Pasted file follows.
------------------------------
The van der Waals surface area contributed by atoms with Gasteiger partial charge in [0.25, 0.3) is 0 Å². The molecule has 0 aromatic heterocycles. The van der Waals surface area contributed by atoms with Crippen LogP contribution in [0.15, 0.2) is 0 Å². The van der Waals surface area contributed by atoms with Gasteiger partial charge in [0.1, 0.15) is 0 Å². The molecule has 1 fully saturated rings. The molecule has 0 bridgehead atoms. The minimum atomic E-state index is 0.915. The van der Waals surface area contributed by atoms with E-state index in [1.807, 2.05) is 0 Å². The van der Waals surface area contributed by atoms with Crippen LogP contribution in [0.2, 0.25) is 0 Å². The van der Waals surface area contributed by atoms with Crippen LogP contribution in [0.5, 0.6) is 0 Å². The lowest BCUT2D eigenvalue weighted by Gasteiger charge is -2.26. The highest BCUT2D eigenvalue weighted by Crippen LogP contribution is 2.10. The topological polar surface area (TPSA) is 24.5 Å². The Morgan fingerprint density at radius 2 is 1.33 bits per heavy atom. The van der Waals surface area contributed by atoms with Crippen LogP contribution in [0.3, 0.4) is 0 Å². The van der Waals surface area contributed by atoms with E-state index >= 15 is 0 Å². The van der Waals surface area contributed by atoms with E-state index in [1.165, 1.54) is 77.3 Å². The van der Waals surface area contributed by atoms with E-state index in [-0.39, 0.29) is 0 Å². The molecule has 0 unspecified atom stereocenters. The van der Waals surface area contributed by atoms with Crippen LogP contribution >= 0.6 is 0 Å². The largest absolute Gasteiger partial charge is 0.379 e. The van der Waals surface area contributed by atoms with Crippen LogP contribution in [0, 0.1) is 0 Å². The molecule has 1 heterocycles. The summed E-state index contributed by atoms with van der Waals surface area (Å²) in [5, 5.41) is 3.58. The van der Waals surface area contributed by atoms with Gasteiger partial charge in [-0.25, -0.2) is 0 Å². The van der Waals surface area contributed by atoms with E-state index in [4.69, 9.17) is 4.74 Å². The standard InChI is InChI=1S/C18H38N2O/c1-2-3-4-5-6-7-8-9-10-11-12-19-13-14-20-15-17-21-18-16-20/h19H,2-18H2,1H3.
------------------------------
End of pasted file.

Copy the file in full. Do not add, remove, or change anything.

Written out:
The van der Waals surface area contributed by atoms with Gasteiger partial charge in [0.25, 0.3) is 0 Å². The molecule has 0 aromatic heterocycles. The van der Waals surface area contributed by atoms with Crippen LogP contribution in [0.15, 0.2) is 0 Å². The van der Waals surface area contributed by atoms with Gasteiger partial charge in [0.1, 0.15) is 0 Å². The molecule has 1 fully saturated rings. The molecule has 0 bridgehead atoms. The minimum atomic E-state index is 0.915. The van der Waals surface area contributed by atoms with E-state index in [1.807, 2.05) is 0 Å². The van der Waals surface area contributed by atoms with Crippen LogP contribution in [0.2, 0.25) is 0 Å². The van der Waals surface area contributed by atoms with Crippen LogP contribution in [0.5, 0.6) is 0 Å². The lowest BCUT2D eigenvalue weighted by Gasteiger charge is -2.26. The highest BCUT2D eigenvalue weighted by Crippen LogP contribution is 2.10. The topological polar surface area (TPSA) is 24.5 Å². The Morgan fingerprint density at radius 2 is 1.33 bits per heavy atom. The van der Waals surface area contributed by atoms with Crippen LogP contribution in [0.3, 0.4) is 0 Å². The van der Waals surface area contributed by atoms with E-state index >= 15 is 0 Å². The van der Waals surface area contributed by atoms with E-state index in [1.165, 1.54) is 77.3 Å². The van der Waals surface area contributed by atoms with E-state index in [-0.39, 0.29) is 0 Å². The molecule has 0 unspecified atom stereocenters. The van der Waals surface area contributed by atoms with Crippen LogP contribution >= 0.6 is 0 Å². The largest absolute Gasteiger partial charge is 0.379 e. The van der Waals surface area contributed by atoms with Crippen LogP contribution in [0, 0.1) is 0 Å². The molecule has 1 heterocycles. The summed E-state index contributed by atoms with van der Waals surface area (Å²) in [5, 5.41) is 3.58. The van der Waals surface area contributed by atoms with Gasteiger partial charge in [-0.25, -0.2) is 0 Å². The van der Waals surface area contributed by atoms with E-state index in [4.69, 9.17) is 4.74 Å². The standard InChI is InChI=1S/C18H38N2O/c1-2-3-4-5-6-7-8-9-10-11-12-19-13-14-20-15-17-21-18-16-20/h19H,2-18H2,1H3.